This Seething Mess of a Year In Review.

  ‘Let’s be honest, 2016 has been shit’ – The beginning of the British Green Party’s New Year message.  No, really.

Let’s start with the obvious, unforeseen horror of David Bowie’s death.  This should have been a warning, really, if you’re inclined towards magical thinking.  The only upside to it was the outpouring of love and grief in Brixton which saw a sudden, unplanned street party and singalong that still honestly brings tears to my eyes when I see it.  But we should have known then that the transgressive, unifying force of love for the other that Bowie embodied was about to take the worst kicking of my lifetime.

bowie-tribute
RIP

 

I’ll try to avoid discussing other celebrity deaths in this piece, that’s not really what it’s about, but I would probably be remiss in not mentioning Alan Rickman, Terry Wogan,, Victoria Wood, Prince, Caroline Aherne, Gene Wilder, Pete Burns, AA Gill (who I disagreed with often and profoundly but still enjoyed), George Michael, Muhammed Ali, Leonard Cohen and a ridiculous list of others.  With every passing month there was another front page obituary which could not help but add to the sensation that the world we recognised was vanishing.

There were some moments of hope in 2016.  Not many, admittedly.  The Panama papers leaked, giving the world an insight into the rampant corruption we all sort-of knew was happening around the world.  The first solar powered aircraft to circumnavigate the world.  The USA and China ratified the Paris global climate agreement.  The first proven vaccine for the Ebola virus was developed.  The good stops here, though, and I’ve got to talk about the darkness.

Brexit came first.  It arguably isn’t as bad as the other big political story of 2016 but it’s still disastrous.  A lot of my friends, some younger than me, some relatively new to politics, felt repulsed and lost.  They felt, I think, that the world they believed they lived in was an illusion.  It’s interesting to me how much they all, bar one or two exceptions, leapt to the remain side of the Brexit debate.

Now I know that a lot of Brexit supporters roll their eyes at this phenomenon.  They write off all the Remain voters as a naïve, liberal, metropolitan elite and, actually, I think this is a mistake on their part.  The truth of it is that Remain voters are by and large involved with the world in a way Leave voters aren’t.  There is a generation of voters who now feel disenfranchised, betrayed and furious with their treatment and they have no love for an isolationist world they neither remember nor care about.  It’s been the habit of commentators to examine the Leave voters meticulously, I’d like to see some more attention paid to the fact that the people who are going to inherit the fallout of Brexit are never going to forgive those who stole the future from them.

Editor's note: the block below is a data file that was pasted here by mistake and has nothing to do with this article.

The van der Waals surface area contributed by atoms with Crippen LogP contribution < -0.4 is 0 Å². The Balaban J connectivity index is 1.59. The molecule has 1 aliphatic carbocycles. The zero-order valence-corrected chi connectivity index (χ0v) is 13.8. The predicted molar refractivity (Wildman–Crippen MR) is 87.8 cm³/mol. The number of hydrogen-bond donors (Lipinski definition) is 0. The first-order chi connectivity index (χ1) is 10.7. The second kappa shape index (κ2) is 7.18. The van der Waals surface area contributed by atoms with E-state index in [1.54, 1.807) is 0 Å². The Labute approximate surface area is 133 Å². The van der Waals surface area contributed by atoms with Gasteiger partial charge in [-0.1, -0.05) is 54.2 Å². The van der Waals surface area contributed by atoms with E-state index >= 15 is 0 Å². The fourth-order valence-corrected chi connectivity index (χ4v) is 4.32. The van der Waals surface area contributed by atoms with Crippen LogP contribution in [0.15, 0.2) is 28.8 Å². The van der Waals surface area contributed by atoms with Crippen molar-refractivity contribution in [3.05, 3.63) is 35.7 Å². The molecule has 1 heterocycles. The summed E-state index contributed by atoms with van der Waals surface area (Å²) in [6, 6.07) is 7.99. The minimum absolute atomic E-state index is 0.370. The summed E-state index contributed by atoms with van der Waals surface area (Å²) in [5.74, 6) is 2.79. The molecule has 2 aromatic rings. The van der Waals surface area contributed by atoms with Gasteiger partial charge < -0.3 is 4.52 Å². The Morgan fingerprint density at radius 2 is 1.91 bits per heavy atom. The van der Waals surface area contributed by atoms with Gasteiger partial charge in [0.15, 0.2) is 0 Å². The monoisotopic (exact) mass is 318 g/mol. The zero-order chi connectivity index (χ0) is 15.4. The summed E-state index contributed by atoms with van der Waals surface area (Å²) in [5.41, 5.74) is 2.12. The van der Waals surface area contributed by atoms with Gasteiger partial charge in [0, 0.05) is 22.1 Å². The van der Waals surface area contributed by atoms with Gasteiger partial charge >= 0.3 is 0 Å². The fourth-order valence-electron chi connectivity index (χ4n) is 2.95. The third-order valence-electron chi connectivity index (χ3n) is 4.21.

Nevertheless; Leave won.  The campaigns they ran were a disgusting, racist, toxic nightmare and even when a neo-Nazi supporter murdered a left-wing Remain supporting MP in the street they shamelessly carried on with the empty rhetoric of nationalism and race baiting.  For forty years the repellent right wing newspapers of Britain had been screaming hysterically about the evils of the EU, nobody dared publically defend it and even Jeremy Corbyn, who ostensibly supported the remain campaign, said he was only ‘about 70% in favour’ of staying.  David Cameron, the other half of the Remain campaign leadership, brought out banker after banker to announce the dangers of leaving and how much it might damage their bonuses.

Does anyone really wonder why Remain lost?  And then the hate crimes began.  An undercurrent of disgusting blood-and-soil nationalism was implicit throughout the Leave campaign, so naturally the racists took the referendum as a victory for their fucknugget philosophy.  Suddenly Mr Farage is even more ever present in our media than he was before, constantly babbling crap about how those who do not support Brexit are treacherous scum, and the right wing press lap it up and repeat it.  We’ve seen judges attacked in print for rendering a judgement, in a democracy, that the press did not like.  We have a government so weak that they barely bother to mention that this is unacceptable.  We have the disgraced, possibly corrupt former defence secretary Liam Fox in a position of what looks like power.  We have Boris Johnson as foreign secretary.  We have Theresa May as a prime minister.  And the more they go on the more convinced I am that they have no idea what the hell they’re doing.

Enough.  I can only talk about Brexit for so long.  I have to talk about Trump now.

Urgh.

The election of Donald Trump to the Presidency of the United States of America should have come as more of a surprise than it did.  Not only were the polls trending heavily against him, he was a monstrously awful campaigner by the standards of a normal campaign.  I think we forget, in the rest of the world, just how abysmally racist America can be.  It’s a paranoid, insular place with some of the most appalling wealth disparity in the world and a terrifying tendency to glorify in its worst aspects.  Even more than Britain it refuses to look elsewhere for inspiration, when it seeks inspiration it looks only to its own past.  Now, finally, its rapacious worship of the dollar, its cult of celebrity and its bigotry has reached its culmination; a man who has praised internment camps, admitted to sexual assault and expressed admiration for Vladimir Putin.  If you are a left wing person still somehow under the impression that being enamoured of Putin is no bad thing then you need to read about Alexander Litvinenko, Boris Nemtsov and the invasion of Ukraine.